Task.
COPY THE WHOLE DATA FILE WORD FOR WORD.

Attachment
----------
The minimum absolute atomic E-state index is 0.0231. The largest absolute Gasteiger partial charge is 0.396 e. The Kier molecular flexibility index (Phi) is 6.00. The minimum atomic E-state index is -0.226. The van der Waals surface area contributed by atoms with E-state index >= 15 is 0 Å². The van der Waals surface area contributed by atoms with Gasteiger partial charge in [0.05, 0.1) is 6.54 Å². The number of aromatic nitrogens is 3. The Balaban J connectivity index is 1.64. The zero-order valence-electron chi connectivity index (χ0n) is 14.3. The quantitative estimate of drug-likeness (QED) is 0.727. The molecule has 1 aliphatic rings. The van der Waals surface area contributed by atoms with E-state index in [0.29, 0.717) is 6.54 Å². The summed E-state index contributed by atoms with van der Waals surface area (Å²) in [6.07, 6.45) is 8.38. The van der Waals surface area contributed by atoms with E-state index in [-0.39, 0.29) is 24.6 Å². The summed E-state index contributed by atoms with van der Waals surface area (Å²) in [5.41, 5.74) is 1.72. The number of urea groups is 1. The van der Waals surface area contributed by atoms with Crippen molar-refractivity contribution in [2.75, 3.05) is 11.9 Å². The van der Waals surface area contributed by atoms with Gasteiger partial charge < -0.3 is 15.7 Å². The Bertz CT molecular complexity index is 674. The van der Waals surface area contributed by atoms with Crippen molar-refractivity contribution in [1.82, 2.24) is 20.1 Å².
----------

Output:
The minimum absolute atomic E-state index is 0.0231. The largest absolute Gasteiger partial charge is 0.396 e. The Kier molecular flexibility index (Phi) is 6.00. The minimum atomic E-state index is -0.226. The van der Waals surface area contributed by atoms with E-state index >= 15 is 0 Å². The van der Waals surface area contributed by atoms with Gasteiger partial charge in [0.05, 0.1) is 6.54 Å². The number of aromatic nitrogens is 3. The Balaban J connectivity index is 1.64. The zero-order valence-electron chi connectivity index (χ0n) is 14.3. The quantitative estimate of drug-likeness (QED) is 0.727. The molecule has 1 aliphatic rings. The van der Waals surface area contributed by atoms with E-state index in [0.29, 0.717) is 6.54 Å². The summed E-state index contributed by atoms with van der Waals surface area (Å²) in [6.07, 6.45) is 8.38. The van der Waals surface area contributed by atoms with E-state index in [-0.39, 0.29) is 24.6 Å². The summed E-state index contributed by atoms with van der Waals surface area (Å²) in [5.41, 5.74) is 1.72. The number of urea groups is 1. The van der Waals surface area contributed by atoms with Crippen molar-refractivity contribution in [2.75, 3.05) is 11.9 Å². The van der Waals surface area contributed by atoms with Gasteiger partial charge < -0.3 is 15.7 Å². The Bertz CT molecular complexity index is 674. The van der Waals surface area contributed by atoms with Crippen molar-refractivity contribution in [1.82, 2.24) is 20.1 Å².